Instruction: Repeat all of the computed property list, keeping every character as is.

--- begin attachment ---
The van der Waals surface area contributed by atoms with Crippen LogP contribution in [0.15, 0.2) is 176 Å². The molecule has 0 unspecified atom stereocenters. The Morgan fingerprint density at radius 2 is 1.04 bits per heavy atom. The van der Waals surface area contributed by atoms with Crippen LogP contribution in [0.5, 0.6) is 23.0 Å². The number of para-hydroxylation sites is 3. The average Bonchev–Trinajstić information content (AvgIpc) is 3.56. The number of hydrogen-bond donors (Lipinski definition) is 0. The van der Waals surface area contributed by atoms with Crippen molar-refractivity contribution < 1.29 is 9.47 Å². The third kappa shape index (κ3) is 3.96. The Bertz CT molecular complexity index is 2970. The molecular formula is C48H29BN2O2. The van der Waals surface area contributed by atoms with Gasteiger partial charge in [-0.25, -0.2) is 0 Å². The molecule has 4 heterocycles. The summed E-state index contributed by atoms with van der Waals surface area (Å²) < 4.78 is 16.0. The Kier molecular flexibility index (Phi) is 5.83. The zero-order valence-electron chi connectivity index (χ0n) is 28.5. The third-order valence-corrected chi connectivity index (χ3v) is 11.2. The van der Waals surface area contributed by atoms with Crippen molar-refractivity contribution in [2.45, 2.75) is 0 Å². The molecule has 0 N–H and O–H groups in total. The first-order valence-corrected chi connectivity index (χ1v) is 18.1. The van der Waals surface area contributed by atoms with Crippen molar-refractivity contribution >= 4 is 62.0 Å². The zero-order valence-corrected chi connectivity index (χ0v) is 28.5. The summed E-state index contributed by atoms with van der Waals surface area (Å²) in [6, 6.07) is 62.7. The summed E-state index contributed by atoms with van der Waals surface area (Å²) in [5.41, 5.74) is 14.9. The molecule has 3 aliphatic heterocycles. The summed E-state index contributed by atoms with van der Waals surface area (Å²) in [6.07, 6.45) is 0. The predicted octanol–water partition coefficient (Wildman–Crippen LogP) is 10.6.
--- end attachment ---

The van der Waals surface area contributed by atoms with Crippen LogP contribution in [0.15, 0.2) is 176 Å². The molecule has 0 unspecified atom stereocenters. The Morgan fingerprint density at radius 2 is 1.04 bits per heavy atom. The van der Waals surface area contributed by atoms with Crippen LogP contribution in [0.5, 0.6) is 23.0 Å². The number of para-hydroxylation sites is 3. The average Bonchev–Trinajstić information content (AvgIpc) is 3.56. The number of hydrogen-bond donors (Lipinski definition) is 0. The van der Waals surface area contributed by atoms with Crippen molar-refractivity contribution < 1.29 is 9.47 Å². The third kappa shape index (κ3) is 3.96. The Bertz CT molecular complexity index is 2970. The molecular formula is C48H29BN2O2. The van der Waals surface area contributed by atoms with Gasteiger partial charge in [-0.25, -0.2) is 0 Å². The molecule has 4 heterocycles. The summed E-state index contributed by atoms with van der Waals surface area (Å²) < 4.78 is 16.0. The Kier molecular flexibility index (Phi) is 5.83. The zero-order valence-electron chi connectivity index (χ0n) is 28.5. The third-order valence-corrected chi connectivity index (χ3v) is 11.2. The van der Waals surface area contributed by atoms with Crippen molar-refractivity contribution in [2.45, 2.75) is 0 Å². The molecule has 0 N–H and O–H groups in total. The first-order valence-corrected chi connectivity index (χ1v) is 18.1. The van der Waals surface area contributed by atoms with Crippen molar-refractivity contribution >= 4 is 62.0 Å². The zero-order valence-corrected chi connectivity index (χ0v) is 28.5. The summed E-state index contributed by atoms with van der Waals surface area (Å²) in [6, 6.07) is 62.7. The summed E-state index contributed by atoms with van der Waals surface area (Å²) in [5.41, 5.74) is 14.9. The molecule has 3 aliphatic heterocycles. The summed E-state index contributed by atoms with van der Waals surface area (Å²) in [6.07, 6.45) is 0. The predicted octanol–water partition coefficient (Wildman–Crippen LogP) is 10.6.